Day 2

    Pack up camp and begin your day heading over to Carnarvon Lake. You start by backpacking up Mount Muir. Heavy packs make this a slower-paced endeavor, but the ascent is gradual, making it seem like an easy walk until a small scrambling section just below the false summit. Leave your packs here for a quick side trip up to the true summit. Enjoy the views before heading back down to the false summit to pick up your packs and continue the descent off the mountain. Route-finding is important here due to various cliff-bands that could require you to back track and find a new route. Be careful and take your time. If you are on the wrong path it’s easy to get cliffed out.

    Take a relaxing lunch break in the meadows following your main descent. You will continue to descend while you contour around Mount Strachan to reach Carnarvon Lake. This section can be incredibly tedious and may involve horrendous bushwhacking. Better route-finding will make it easier. There are campsites in the trees at the head of Carnarvon Lake as well as the grassy flats on the east side.

    Day 3

    There is an option to start your day by scrambling Mount Strachan. Beware of cliff bands here, and take your time route-finding, as you will need energy to take down camp and hike out. While Mount Strachan is rated as an ‘Easy’ scramble, it is definitely on the tougher side of easy in our opinion.

    After packing up camp at Carnarvon Lake, you need to descend and head back to your car. Here is the crux of the trip, as to descend the headwall below Carnarvon Lake is a section with chains (photo here) which protect you on a route with high exposure. The headwall is between 3 and 4 stories high and has chains bolted to the rock to assist you. If you have a low or even moderate tolerance for exposure, this is probably not the route for you! A heavy backpack makes this downclimb more challenging then it would be with a daypack. If you have rope with you, you may want to consider lowering your heavy packs down first.

    Follow the chains in the rock as you downclimb the headwall. This section is fun if you are comfortable with exposure, however the length of the descent might be frightening for those with little scrambling experience.

    Admire your downclimb from below before taking the logging road back to the trailhead. The total trip from Carnarvon Lake back to your car is roughly 7.5 km.

    Sample Itinerary:

    Day 1: Trailhead to Weary Creek Gap and scramble up Mt McPhail (16.9 km / 1,431 m)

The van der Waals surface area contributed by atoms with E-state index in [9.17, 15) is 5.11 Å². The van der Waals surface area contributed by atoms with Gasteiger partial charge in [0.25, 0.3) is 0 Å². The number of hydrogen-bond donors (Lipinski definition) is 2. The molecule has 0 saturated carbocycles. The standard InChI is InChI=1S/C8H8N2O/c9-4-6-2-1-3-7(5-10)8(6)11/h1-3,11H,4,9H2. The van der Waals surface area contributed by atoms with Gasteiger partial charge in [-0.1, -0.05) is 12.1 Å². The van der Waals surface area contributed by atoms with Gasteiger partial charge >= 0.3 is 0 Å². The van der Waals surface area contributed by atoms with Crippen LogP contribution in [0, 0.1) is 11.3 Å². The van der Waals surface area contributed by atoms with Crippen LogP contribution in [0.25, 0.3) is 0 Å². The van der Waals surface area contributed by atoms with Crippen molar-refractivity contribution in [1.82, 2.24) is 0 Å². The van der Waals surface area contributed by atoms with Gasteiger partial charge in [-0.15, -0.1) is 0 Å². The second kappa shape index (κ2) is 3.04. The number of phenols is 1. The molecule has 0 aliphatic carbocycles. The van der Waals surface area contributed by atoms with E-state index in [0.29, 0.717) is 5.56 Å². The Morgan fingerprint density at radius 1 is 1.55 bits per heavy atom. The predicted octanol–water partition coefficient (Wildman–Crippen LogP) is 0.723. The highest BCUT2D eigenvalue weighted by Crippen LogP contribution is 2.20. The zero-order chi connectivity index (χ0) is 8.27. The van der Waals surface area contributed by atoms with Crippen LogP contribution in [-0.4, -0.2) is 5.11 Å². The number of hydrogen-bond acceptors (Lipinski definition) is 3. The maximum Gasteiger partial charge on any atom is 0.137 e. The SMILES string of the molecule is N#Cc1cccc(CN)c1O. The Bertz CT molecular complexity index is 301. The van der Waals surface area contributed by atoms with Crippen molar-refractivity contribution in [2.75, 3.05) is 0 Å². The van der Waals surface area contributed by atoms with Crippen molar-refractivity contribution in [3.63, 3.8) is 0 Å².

Day 2: Weary Creek Gap to Carnarvon Lake Via Mount Muir (7.2 km / 612 m)

    Day 3: Carnarvon Lake to Trailhead with Mount Strachan Scramble (13.7 km / 672 m)

    Insider Hints for Weary Creek

    • Bring some water shoes for the crossing of the Highwood River. We would never attempt this route during spring runoff.
    • Make sure you’re prepared for the chains, they are on a big headwall.
    • Many people do these as two separate daytrips one up to Weary Creek Gap and Mt McPhail (a big day) and another one up to Carnarvon Lake and Mount Strachan. You can use your bike for almost half of the route up to Carnarvon Lake.
    • Not too far further north on Highway 40 you will find the classic Picklejar Lakes trailhead, a short day-hike nearby!
    • If you need a last-minute snack or some gas, Highwood House General store is 6.4 km south of the trailhead.
    • It’s useful to have a GPS track to follow for this route, as some of the route-finding is challenging.

    Getting to the Weary Creek Trailhead

    From Calgary, head south on Highway 22. Just before Longview take a right onto Highway 40. Follow Highway 40 for about 49.0 km, and then turn left into Cat Creek Recreation Area. You can also access Cat Creek by driving south on Highway 40 from the TransCanada for 99.0 km.

    Route Information

    • When to do

      Late June - September

    • Mountain Huts


    • Backcountry Campsites

      Random Camping Only

    • Toilets

      At trailhead

    • Pets allowed


    • Accommodation Type


    • Family friendly


    • Route Signage


    • Crowd Levels


    • Route Type

      Out and back

    Weary Creek Elevation Graph

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    Weary Creek Reviews